Saturday, December 3, 2016

Coaching: An Inside Job

Take this to heart as a coach: change always occurs. You can influence and accelerate that process. Give yourself time and appreciation as you try out suggestions below that may be new to you – and remember to have fun. 

My approach to coaching is not always linear. I use examples, stories, symbolic behaviors, and metaphors. The following three principles can inform your work no matter what coaching model you follow:
Acknowledge and Validate the Client's Worldview: Transformational change is more likely to occur in a coaching relationship where there's deep rapport – where clients feel known. Accessing their inner worlds gives you both insight and compassion. Paradoxically, they'll be more open to change when they feel accepted exactly as they are. Once they have that assurance, you can help them recognize and change patterns of behavior based on subconscious, outmoded beliefs.

Help Shift That Worldview: Most people will come to you having tried to avoid or overcome something they don't like about themselves. That approach tends to block positive energy. In contrast, your clients will release energy for change when they learn to observe their patterns of thought and behavior without judgment. Such compassionate self-awareness may be enough to support spontaneous changes. In addition, there are many inventive, even playful ways to help them alter the patterns they observe.

Focus on Solutions, Tapping Their Resources, Experience, and Ideas: Sometimes a solution focus means merely encouraging more of what works. It can also mean framing the problem in the past and the solution in the present or future. Change occurs when a problem is specific enough that it can be solved, when it's seen as a positive vision for the future.
These principles are spelled out with examples in the last chapter of my coaching book. As I've mentored coaches over the years, I've also found it helps to have a concrete, how-to summary. The table below summarizes the components of coaching for transformational change.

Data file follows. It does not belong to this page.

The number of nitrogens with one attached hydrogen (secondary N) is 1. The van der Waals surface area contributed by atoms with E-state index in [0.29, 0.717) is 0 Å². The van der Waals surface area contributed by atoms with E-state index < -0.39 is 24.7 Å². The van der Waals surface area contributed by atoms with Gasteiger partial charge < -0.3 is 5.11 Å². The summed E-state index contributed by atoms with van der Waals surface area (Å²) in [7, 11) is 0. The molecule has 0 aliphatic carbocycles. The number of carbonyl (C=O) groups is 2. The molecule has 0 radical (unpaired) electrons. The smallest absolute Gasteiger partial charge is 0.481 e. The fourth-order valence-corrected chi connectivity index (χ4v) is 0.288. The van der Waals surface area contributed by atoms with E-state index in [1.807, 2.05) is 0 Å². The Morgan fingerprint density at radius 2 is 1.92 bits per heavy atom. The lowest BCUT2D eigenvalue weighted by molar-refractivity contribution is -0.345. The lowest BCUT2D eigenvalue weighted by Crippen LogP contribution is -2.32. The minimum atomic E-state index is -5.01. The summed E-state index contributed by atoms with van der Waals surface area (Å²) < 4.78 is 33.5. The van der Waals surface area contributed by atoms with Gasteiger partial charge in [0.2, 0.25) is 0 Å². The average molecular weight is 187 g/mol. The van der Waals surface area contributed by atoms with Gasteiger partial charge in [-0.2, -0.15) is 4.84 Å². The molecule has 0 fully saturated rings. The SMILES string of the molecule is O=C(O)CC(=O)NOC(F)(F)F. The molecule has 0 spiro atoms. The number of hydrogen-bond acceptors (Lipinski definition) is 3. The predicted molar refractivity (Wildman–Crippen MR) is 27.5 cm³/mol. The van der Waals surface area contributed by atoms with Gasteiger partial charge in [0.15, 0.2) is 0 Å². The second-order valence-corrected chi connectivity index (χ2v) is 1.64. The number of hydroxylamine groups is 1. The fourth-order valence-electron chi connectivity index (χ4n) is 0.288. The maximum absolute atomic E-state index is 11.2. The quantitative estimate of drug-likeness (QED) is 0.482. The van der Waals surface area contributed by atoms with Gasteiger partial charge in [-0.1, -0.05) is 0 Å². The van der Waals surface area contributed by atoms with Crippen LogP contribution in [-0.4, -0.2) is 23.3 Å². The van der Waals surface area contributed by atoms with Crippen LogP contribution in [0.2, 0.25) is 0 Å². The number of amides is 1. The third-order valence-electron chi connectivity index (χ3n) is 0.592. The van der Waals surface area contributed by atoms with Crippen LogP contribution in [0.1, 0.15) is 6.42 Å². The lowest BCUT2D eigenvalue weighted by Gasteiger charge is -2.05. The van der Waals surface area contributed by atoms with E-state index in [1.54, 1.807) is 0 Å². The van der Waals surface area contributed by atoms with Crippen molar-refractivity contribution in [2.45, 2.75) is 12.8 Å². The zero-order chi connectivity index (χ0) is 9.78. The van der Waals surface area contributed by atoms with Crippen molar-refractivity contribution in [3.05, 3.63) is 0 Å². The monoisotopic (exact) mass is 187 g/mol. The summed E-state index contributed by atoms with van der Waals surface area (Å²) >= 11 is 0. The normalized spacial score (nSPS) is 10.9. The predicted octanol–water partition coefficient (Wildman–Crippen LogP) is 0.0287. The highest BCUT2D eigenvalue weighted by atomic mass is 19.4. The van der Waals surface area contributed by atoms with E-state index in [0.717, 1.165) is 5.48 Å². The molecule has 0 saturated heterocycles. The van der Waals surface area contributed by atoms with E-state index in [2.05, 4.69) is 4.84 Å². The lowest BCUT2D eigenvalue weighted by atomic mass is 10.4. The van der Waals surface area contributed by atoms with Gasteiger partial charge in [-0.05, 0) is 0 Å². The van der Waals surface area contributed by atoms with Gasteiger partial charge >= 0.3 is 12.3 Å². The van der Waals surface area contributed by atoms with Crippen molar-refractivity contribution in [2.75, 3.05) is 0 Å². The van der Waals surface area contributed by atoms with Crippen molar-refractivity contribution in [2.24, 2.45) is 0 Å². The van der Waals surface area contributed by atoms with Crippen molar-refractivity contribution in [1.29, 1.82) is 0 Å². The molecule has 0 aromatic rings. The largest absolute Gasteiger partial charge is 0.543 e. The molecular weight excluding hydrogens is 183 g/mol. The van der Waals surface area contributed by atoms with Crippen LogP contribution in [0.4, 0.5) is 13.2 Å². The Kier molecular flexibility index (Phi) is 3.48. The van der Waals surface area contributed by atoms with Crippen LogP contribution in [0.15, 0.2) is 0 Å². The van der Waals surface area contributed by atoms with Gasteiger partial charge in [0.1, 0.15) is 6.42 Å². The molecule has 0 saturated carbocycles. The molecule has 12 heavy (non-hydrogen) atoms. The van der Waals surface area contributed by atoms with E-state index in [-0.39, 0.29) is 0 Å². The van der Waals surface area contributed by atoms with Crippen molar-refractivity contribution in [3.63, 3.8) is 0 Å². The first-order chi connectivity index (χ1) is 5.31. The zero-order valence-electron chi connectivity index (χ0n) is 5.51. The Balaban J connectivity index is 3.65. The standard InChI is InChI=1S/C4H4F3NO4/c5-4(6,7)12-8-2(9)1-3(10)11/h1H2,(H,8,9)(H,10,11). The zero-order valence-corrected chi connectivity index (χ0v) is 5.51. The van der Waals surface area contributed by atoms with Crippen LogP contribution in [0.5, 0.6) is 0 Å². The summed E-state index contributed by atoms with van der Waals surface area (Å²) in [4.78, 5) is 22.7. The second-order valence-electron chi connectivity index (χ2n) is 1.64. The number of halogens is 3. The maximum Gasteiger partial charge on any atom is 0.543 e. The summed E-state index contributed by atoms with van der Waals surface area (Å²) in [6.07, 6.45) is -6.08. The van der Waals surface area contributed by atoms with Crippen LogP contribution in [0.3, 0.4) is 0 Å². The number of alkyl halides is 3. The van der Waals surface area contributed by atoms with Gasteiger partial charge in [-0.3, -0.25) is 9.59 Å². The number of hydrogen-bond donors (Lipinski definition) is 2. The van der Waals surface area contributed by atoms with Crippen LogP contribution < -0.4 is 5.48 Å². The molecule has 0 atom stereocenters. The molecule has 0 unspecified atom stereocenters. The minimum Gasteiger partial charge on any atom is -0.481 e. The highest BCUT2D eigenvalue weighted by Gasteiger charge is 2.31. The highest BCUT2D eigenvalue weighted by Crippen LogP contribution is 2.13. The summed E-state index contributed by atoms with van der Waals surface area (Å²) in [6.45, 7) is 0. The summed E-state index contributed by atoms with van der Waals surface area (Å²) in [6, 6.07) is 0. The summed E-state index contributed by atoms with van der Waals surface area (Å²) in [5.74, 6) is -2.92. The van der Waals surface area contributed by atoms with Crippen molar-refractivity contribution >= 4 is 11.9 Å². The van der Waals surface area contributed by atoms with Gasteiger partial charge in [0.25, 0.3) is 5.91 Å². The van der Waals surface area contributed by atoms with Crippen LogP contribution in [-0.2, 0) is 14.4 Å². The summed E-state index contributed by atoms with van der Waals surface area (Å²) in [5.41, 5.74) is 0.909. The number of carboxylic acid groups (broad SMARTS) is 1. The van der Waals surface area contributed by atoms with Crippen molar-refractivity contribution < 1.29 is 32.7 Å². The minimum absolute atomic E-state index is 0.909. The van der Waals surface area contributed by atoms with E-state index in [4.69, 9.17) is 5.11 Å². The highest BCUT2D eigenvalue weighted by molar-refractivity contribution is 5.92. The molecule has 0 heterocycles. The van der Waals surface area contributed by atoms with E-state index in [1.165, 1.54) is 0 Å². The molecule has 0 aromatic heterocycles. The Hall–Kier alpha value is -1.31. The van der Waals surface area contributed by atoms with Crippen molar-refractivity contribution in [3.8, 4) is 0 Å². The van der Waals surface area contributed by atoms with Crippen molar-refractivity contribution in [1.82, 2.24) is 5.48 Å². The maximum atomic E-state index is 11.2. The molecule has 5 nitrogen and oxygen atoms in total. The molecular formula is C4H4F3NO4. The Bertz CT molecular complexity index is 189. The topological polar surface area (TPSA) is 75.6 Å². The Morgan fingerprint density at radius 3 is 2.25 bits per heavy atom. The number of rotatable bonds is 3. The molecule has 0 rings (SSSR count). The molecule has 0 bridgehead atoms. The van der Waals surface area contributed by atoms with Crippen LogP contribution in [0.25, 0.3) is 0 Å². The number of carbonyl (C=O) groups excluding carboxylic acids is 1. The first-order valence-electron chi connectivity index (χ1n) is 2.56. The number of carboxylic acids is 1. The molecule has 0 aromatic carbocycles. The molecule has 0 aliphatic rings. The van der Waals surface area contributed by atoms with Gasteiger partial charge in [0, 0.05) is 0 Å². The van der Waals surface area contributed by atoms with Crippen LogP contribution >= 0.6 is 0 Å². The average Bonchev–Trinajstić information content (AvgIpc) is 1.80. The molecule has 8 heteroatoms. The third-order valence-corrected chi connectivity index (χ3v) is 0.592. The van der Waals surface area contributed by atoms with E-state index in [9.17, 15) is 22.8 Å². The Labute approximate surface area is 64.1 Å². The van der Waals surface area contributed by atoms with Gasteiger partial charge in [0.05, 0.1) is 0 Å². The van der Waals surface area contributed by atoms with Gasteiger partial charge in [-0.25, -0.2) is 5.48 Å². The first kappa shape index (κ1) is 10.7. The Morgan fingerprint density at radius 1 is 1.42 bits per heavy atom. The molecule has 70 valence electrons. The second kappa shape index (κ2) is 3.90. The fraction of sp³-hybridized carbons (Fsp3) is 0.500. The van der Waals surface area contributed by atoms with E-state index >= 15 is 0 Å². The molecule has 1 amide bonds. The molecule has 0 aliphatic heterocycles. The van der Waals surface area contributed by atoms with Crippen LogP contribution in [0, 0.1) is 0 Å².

Skill                               Definition                                        Notes

1. Develop rapport          Acknowledge and
                                     validate client's worldview
                                     without judgment or
                                     prescription; share human
                                     to human responses.

2. Hold enlightened        Reflect second-order changes
    vision                        that occur in interaction
                                     with you.

3. Presuppose                Make statements that embed
    positive outcomes      a positive expectation,
                                     assume a desired change. 

4. Teach self-                Show clients how to observe
    observation               patterns without judgment;
                                    reinforce evidence of 
                                    neutrality and change. 

5. Use possibility           Restate problems in the past,
    language                   solutions in the present
                                    and/or future. 

6. Focus on                   Elicit brief problem description;
    solutions                   ask how solution will look
                                    (videospeak); find exceptions
                                    to the problem, ask how they
                                    do it, do more of what works;
                                    if no exceptions, create
                                    achievable steps as fieldwork. 

7. Help shift from          Identify the "X" and "Y" that are
    either/or to              apparently incompatible.
    both/and                  Explore existing parameters.

    thinking                    Ask "How can you do both 
                                    X and Y?"

8. Honor "resistance"     Use everything that happens
    as energy for             as grist for the mill, including
    change; stay in          all blocks, tasks not done,
    in flow                      relapses, etc.

9. Use right-brain          Engage clients through
    tactics                      stories, metaphors, humor,
                                    spontaneity, inventiveness,
                                    playfulness; bypass logic's
                                    censors.

10. Invent ground-        Co-create fieldwork that
     breaking field-         breaks old patterns with
     work                        new responses; take them
                                    to their edge (doing
                                    anything different, how-
                                    ever small, can promote
                                    significant change).

11. Make process           Comment on interactions
     observations             with you as source of
                                     learning about patterns.
         


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